People are buying lots of things on Craigslist – including cars. Dealing with an individual is much different than dealing with an established auto dealer so do your homework and walk away if things don’t feel right.
Assessment of the Ad
There are many red flags for you to look out for in the advertisement a seller posts on Craigslist.
Light on graphics/ bad graphics/ dealer graphics– If the seller doesn’t provide at least 2 images (preferably more) that are clear and not from the dealer.
Shady description– If the description is too short, too vague, too good to be true, all caps, full of bad grammar, profanity, or in general not thorough and descriptive.
Unique requests– If the seller has a unique request like, “I’m out of town, so we’ll have to do this over the internet”, or “can only meet at my house”, or “can only accept wire transfer or cashier’s check”.
Description leaves out important details– The description at a minimum should include make, model, year, odometer reading, and whether the vehicle has a clean or restructured title.
Then, if all these boxes have been checked you’re ready to make contact.
Start with text or email, but make sure to speak over the phone before arranging a meeting. This is another way for you to figure out if you’re dealing with a creepy or sketchy person, or a regular one.
Ask a few simple questions. Start by asking them why they’re selling the car and whether there are any problems with it.
Scheduling the Meeting.
Make sure the person is straight forward. It’s no fun to deal with someone who is flaky or non-committal. If they aren’t willing to commit to a convenient meeting time, let it go. Don’t get dragged along.
Meet somewhere public. Your meeting location should be somewhere that’s well lit and has a lot of foot traffic, like a grocery store parking lot.
Bring a friend. Your friend is there partially for safety, but it also helps if you bring someone who knows about cars if you don’t.
At the Meet Up
Take a test drive. A good test drive will take you on the highway, side roads, good roads and bad roads. Test the breaks, acceleration, and suspension. This should take at least 20 minutes. If it doesn’t take you at least that much time, you probably didn’t get a chance to fully test out the various aspects of the vehicle. Make sure to listen for funny noises like clicks, creeks, and thumps. Also, pay attention to any lights lit up on the dash.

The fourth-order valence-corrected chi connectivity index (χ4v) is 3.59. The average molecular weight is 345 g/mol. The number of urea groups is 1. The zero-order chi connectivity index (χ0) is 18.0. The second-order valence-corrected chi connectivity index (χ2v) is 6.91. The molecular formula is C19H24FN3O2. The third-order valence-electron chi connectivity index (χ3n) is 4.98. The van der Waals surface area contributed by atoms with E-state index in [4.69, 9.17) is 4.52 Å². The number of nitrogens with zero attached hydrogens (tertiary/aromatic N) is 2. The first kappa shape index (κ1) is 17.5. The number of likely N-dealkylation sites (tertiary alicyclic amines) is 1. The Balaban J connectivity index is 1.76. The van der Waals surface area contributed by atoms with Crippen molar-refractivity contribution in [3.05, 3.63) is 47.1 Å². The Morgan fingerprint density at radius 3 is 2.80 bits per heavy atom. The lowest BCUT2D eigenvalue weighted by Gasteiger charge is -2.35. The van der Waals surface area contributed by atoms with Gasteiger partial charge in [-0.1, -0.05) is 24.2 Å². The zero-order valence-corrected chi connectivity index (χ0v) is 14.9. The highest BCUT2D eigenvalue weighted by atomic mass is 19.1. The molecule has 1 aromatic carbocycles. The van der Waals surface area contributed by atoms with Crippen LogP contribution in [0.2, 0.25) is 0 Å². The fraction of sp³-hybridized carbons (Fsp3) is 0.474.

Ask to see the vehicle’s registration – Make sure the person who you’re standing in front of owns the vehicle. It might be good to let them know that you’ll be asking for this ahead of time. Also, make sure there’s a clean title, if there’s any doubt about ownership- walk.
Ask for an inspection. Most mechanics provide a vehicle inspection for between $75-150. It’ll be up to you, as the buyer, to foot the bill for this. If they give you any push back, it might be time to walk away.
Look for hallmarks of criminal activity. Are the exterior locks punched in or damaged? Is the steering column damaged? Does the car only start with a non-standard key? Is the VIN plate missing or defaced? These are all red flags for stolen vehicles and fraudulent activity.
When You’ve Decided You Want to Buy
Start negotiating. Make sure you’ve done your research ahead of time and know what the fair market value is for the vehicle. See our articles on negotiation to learn how to score the best deal.
Assuming everything checks out and you’re ready to swap green for pink, you can’t find a better location for the trade than your Credit Union. In addition to being on home turf for your money, WECU has a notary public on staff who can witness signatures and emboss the bill of sale or other paperwork. Building a sound paper trail is a great way to protect yourself in any transaction, so don’t be afraid to ask the seller to take a certified check if the selling price is more than a couple of thousand dollars.